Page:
We cannot reduce the danger and damage of the next pandemic by merely adding it to the ever-expanding laundry list of missions we expect the military to handle.
For the first time since World War II, an adversary managed to knock a U.S. Navy aircraft carrier out of service. Only this time the enemy was a virus, not a nation-state. The fact that we ‘lost’ the ultimate symbol of American military power to an invisible opponent should send shock waves through the national security community, because in its race to prepare the country for renewed great power competition with Russia and China, it has largely ignored a potentially greater threat: pandemic disease.
On March 31, the Navy confirmed that it had begun evacuating most of the crew aboard the aircraft carrier USS Theodore Roosevelt to facilities on Guam due to a COVID-19 outbreak on the ship. The Roosevelt, which had been on patrol in the Pacific since January, reported its first three cases of COVID-19 on March 24. On March 30, with 100 confirmed cases on board, the ship’s commander, Captain Brett Crozier, sent an urgent four-page letter to the Navy requesting emergency measures to halt the outbreak. He warned that normal shipboard operating conditions made social distancing impossible. Nor did the ship have appropriate quarantine and isolation facilities for sick and exposed sailors. Crozier ultimately decided that the only way to protect his sailors’ health was to temporarily sacrifice his ship’s considerable war-fighting capabilities by pulling into port and evacuating most of the crew until the outbreak could be eradicated.
Now there are reports that a second carrier operating in the Pacific, the USS Ronald Reagan, has at least two positive cases of COVID-19. Nimitz-class aircraft carriers like the Roosevelt and the Reagan form the core of carrier strike groups, and are integral to how the United States projects power around the world. If the Reagan is forced to evacuate its sailors as the Roosevelt did, this would deprive the United States of the most powerful symbols of its commitment to defending its allies and interests in the Pacific.
The fate of the Roosevelt should serve as a wake-up call about the threat that pandemic diseases pose to national security. At best, they wreak havoc on military readiness by causing service members to fall ill and diverting units to reinforce our nation’s easily overwhelmed public health infrastructure. Rogue actors can also be expected to take advantage of the chaos and confusion.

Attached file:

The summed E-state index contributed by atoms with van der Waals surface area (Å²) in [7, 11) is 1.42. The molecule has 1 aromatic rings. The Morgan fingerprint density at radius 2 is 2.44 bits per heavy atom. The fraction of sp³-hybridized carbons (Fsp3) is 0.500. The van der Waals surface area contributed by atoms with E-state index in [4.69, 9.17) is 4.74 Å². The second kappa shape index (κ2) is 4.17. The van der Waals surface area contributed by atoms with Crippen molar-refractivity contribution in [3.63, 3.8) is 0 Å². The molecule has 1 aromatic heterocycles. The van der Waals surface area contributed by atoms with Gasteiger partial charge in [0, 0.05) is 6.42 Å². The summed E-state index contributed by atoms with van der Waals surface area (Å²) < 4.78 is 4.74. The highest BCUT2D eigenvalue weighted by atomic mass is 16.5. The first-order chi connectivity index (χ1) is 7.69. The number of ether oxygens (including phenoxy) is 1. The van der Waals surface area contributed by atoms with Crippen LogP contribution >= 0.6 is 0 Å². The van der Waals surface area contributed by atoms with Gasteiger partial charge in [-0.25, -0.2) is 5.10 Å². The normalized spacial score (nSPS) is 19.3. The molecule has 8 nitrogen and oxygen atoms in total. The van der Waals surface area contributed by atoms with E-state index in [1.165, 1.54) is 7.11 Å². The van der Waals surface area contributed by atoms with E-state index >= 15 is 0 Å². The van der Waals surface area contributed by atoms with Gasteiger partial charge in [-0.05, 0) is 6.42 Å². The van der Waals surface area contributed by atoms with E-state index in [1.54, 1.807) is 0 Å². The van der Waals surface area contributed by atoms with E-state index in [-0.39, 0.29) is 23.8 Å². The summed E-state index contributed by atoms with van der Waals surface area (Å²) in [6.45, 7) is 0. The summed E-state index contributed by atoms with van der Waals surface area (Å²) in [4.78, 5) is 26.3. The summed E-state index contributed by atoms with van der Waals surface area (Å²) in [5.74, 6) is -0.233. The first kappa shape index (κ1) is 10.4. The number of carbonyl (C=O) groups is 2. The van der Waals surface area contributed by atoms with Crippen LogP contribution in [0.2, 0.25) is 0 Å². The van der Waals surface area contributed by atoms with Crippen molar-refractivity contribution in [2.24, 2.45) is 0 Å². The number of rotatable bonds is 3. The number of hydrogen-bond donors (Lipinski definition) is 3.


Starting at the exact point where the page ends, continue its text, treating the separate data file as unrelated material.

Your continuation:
Yet these risks pale in comparison to the worst-case scenarios. History tells us that pandemic diseases can easily kill more Americans than war. If current projections prove accurate, we could lose more Americans to the novel coronavirus that causes COVID-19 than we lost in Vietnam, the Korean War and the wars in Iraq and Afghanistan, combined. And there are far deadlier superbugs than the one attacking the globe right now. The 1918 flu pandemic killed at least 40 million people—roughly four times as many soldiers perished in the world war raging at the time.
Unfortunately, the government has not yet treated this threat with the same sort of urgency and focus that it has lavished on great power competition. In fact, National Security Advisor John Bolton sent a clear signal about the administration’s priorities when he downgraded the office in the National Security Council dedicated to pandemic threats. Far from an anomaly, the move was consistent with the Trump Administration’s overall approach to pandemic preparedness: short-sighted and underfunded.
If anything, pandemic security seems to be on the losing side of a zero sum competition for resources with more traditional threats. Just this year, the administration raided the Defense Threat Reduction Agency’s budget for working with other countries on biosecurity threats to pay for more research on hypersonic missiles. At the same time that the National Nuclear Security Administration saw its budget increased by 20 percent to pay for new nuclear weapons, the administration slashed the budget for the Centers for Disease Control and Prevention (CDC) by 15 percent. In fact, the entire 2019 federal budget for all health security-related programs was about $13.6 billion. Meanwhile, the Trump administration has requested almost $46 billion in funding for nuclear weapons programs in its 2021 budget proposal.
The time for action is now. History (and epidemiology) remind us that it is a question of when—not if—another pandemic will strike. Nor can we mitigate the risks and costs by simply adding pandemic preparation to the ever-expanding laundry list of missions we expect the military to handle. Pandemic readiness demands a genuine “whole of government” approach. The Defense Department undoubtedly possesses unique capabilities that are well-suited for pandemic response. However, it is more effective to invest directly in public health agencies whose primary mission is to prevent, detect, and respond to infectious disease threats. A more appropriate division of labor and resourcing will certainly force the Pentagon to tighten its belt, at least on the margins. Yet empowering non-defense Federal, state, local, and private entities will also free the Department of Defense to focus on the kinds of adversaries it is best designed to deter and defeat: the ones we can see.
Nobel laureate Joshua Lederberg once said that “the single biggest threat to [humanity’s] continued dominance on this planet is the virus.” Biomedical research, public health preparedness, and international cooperation are the keys to global health security. We must ensure that they become the pillars of how we prepare for the next global contagion.
Welcome to national security in an age of pandemics.
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